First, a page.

The Vietnamese utilize pretty much every part of the animal and find a way to eat or use the creatures that frequent their environment. American's should admire this. Clearly, way better than our average wasteful American lifestyle. There was a time when I couldn't eat chicken on the bone because I didn't want to associate it with a real animal. How hypocritical am I? Here I am eating flesh from a chicken, but I cannot even admit to myself it's a chicken.
In Vietnam, you want to eat some goat? Great. You walk yourself to the goat meat restaurant. You see the roasted goat hung up in its glass cage. You observe what parts of this roasted goat are still available to you. You point to the exact piece on that goat's body you want to eat. You eat that exact piece of the goat. That is the reality of eating meat - Vietnamese people just aren't disillusioned with what they are eating, like most Americans.
So what is America's problem with Vietnam, again?
Vietnam makes Americans uncomfortable and Americans culturally fear feeling uncomfortable. We have a rich history here, and the Vietnamese government openly discredits and dislikes us because of what we did (And tbh, it was next level messed up. People are still suffering generational defects from agent orange and a lot of farming soil is still impacted by it. Research here).
However, most Vietnamese people still do not think poorly of Americans. They can differentiate people from politics. And a lot of Vietnamese people have friends and family happily living in America.
Americans also do not understand Vietnam. And people usually feel uncomfortable with what they don't understand. We don't understand Vietnamese food. We don't understand Vietnamese social etiquette. We definitely don't understand (still) how we managed to lose the Vietnam war. Even to me, the Vietnamese way of driving is borderline psychotic. Every second, I am sure there is going to be an accident. But there isn't. They speak a different 'driving' language and it works just fine for them. So, why should I trip on it?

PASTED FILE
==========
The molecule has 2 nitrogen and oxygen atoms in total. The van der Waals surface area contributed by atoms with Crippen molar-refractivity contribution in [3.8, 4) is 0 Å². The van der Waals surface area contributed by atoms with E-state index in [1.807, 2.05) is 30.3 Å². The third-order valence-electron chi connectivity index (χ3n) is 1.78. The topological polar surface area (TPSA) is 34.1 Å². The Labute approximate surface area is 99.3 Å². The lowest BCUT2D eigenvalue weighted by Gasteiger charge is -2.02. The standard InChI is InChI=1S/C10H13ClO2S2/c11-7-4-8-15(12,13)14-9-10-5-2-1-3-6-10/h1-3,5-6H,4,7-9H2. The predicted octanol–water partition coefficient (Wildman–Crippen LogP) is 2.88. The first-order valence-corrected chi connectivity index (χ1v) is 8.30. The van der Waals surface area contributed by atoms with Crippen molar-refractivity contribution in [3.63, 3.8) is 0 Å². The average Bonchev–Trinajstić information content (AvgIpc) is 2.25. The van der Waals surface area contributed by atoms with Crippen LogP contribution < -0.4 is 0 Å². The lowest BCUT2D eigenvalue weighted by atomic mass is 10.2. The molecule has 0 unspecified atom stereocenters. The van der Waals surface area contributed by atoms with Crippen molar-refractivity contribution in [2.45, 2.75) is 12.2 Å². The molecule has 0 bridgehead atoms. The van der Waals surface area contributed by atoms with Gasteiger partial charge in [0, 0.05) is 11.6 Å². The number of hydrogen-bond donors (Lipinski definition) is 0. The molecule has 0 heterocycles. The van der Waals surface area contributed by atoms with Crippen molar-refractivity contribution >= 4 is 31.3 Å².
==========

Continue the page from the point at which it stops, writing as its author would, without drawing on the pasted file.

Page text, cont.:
Vietnam is a beautiful place, with beautiful people. Set aside your history classes, assumptions that your manicurists have been talking shit about you for the last 2 years, inability to pronounce 'Pho' correctly - and get curious.
All Americans need to engage with Vietnamese people more. We need to come to terms with the tragedies that both of our governments contributed to, which people on all sides still live in the daily reality of. We need to have context for the fear, paranoia, and violence that all Vietnam war vets were subjected to and still deal with every day in the USA and in Vietnam.
We are all very similar when it comes down to it. We value community. We have national pride. We are hospitable. We appreciate a great deal! Our cultures are rooted in religious rituals. And Lord knows, we all love coffee.
We all lost people close to us decades ago. We all hated what happened. We all picked up the crumbled pieces of our lives that our governments destroyed and attempted to move on. We still love. We still live. We still hope. We still persevere.
Visit Vietnam. Don't just tour it or study it. Be here. Talk to people. Learn, share, and smile, when conversation isn't an option. Consider another way of life. Live in it. Make friends. Re-align your perspective based on personal experience.
I encourage all of us to talk to strangers, in this case - talk to Vietnamese strangers. Look them in the eyes. Listen and learn. Then you realize, there is nothing to fear.
Just, please, don't be a chump and get hammered in public.